2. This was not significantly different to Northern Ireland who had a smoking rate of 18.7%.
  3. ONS has done further work looking into how differing levels of deprivation link to smoking prevalence.
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6. Perceived General Health

ONS collects information on perceived general health to identify the number of adults who perceive themselves as in good health. Perceived General Health is a good predictor of demands for health services and is used in the construction of health expectancy metrics such as Healthy Life Expectancy. This provides a valuable picture of people’s perception of their general health by region, age, sex and other components.

Across the UK 75.9% of the adult population stated that they were ‘in good general health’ in 2013. This is similar to 2012 (76.1%).

Perceived General Health by Region

Regional differences were seen in UK adults’ perceptions of their general health (Figure 6):

  • of the constituent countries of the UK, Wales reported the lowest rate of perceived good health in 2013 (72.5%). England had the highest (76.2%)

  • at the regional level the North East reported the lowest rate of perceived good health (70.9%). The South East reported the highest rate of perceived good heath (78.8%) although this is not statistically significant

Perceived General Health by Age and Gender

A higher proportion of men reported themselves to be ‘in good health’ compared to women. This was the case for every age group, with the biggest difference being 2.1%1 for the 35-49 years old age group.

The proportion of adults who reported themselves as ‘not in good health’ increased with age:

  • one in ten (10.0%) of those aged 16 to 24 considered themselves as ‘not in good health’

  • more than four in ten (42.4%) of those aged 65 and over considered themselves as ‘not in good health’ (Table 4)

Perceived General Health by Occupation

Adults in Routine and Manual Occupations (21.7%) were more likely to consider themselves ‘not in good health’ compared with adults in Intermediate (17.8%) or Managerial and Professional (12.6%) Occupations (Figure 7).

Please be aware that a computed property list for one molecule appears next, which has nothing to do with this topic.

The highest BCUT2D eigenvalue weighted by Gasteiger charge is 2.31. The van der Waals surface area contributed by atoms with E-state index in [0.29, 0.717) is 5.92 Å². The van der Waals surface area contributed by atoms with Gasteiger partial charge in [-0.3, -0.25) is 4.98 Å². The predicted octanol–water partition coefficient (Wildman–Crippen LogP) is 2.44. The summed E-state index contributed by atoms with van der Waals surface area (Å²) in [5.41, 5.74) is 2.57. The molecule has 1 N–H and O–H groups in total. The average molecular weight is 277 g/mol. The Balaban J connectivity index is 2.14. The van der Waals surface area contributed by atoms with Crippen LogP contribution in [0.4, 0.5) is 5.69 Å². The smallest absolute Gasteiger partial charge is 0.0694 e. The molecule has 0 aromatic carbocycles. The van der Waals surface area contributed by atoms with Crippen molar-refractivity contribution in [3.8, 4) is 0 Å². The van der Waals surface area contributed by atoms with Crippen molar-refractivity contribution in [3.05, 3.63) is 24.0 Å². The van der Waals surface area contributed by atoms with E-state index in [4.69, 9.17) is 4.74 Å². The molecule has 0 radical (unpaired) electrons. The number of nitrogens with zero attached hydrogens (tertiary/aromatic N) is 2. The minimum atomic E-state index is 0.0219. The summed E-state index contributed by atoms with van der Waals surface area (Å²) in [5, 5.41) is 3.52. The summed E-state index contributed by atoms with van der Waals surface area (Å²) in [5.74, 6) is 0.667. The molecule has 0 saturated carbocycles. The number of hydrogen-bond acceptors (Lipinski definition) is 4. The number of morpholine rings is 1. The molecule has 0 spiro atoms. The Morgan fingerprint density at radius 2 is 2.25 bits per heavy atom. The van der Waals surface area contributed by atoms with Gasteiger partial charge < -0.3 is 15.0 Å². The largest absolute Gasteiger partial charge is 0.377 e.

Notes for perceived general health

  1. This difference is based on unrounded estimates and maybe different to Table 4.
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7. Perceived General Health and Smoking Prevalence

When comparing smoking prevalence and general health, current smokers were less likely to report themselves to be in good health compared to those who have never smoked (Table 5).

The age of adults appeared to have an impact on the perceived general health of current smokers and non-smokers. For adults aged 18-24 years old, 81.8% of current smokers considered themselves to be in good health. This is compared with 91.9% who had never smoked; a difference of 10.2%1.

For adults aged 50-64 years old, the difference was larger. Of current smokers, 56.7% considered themselves in good health. This compared with 75.9% of adults who had never smoked; a difference of 19.2%.

This suggests a relationship between the effect of smoking on perceived general health as age increased.

Notes for perceived general health and smoking prevalence

  1. This difference is based on unrounded estimates and maybe different to Table 5.
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8 .Background notes

  1. Integrated Household Survey

    The Integrated Household Survey (IHS) is formed from ’core’ questions asked by two ONS Household Surveys.

    Data for this bulletin were obtained from the Living Costs and Food Survey (LCF) and the Annual Population Survey (APS) for the survey months January to December 2013. Further information on the IHS can be found on the ONS website.

    1.1. Consultations

    ONS has conducted a series of consultations with users about key decisions relating to the IHS. The outcome of each consultation can be found in the attached links:

  2. Notes on the themes

    2.1 Sexual identity

    The Integrated Household Survey (IHS) asks a question on self perceived sexual identity of adults in the UK. This question was developed as part of the ONS Sexual Identity Project, which developed, tested and implemented the question to satisfy the increasing demand for data on sexual orientation to meet the 2010 Equality Act.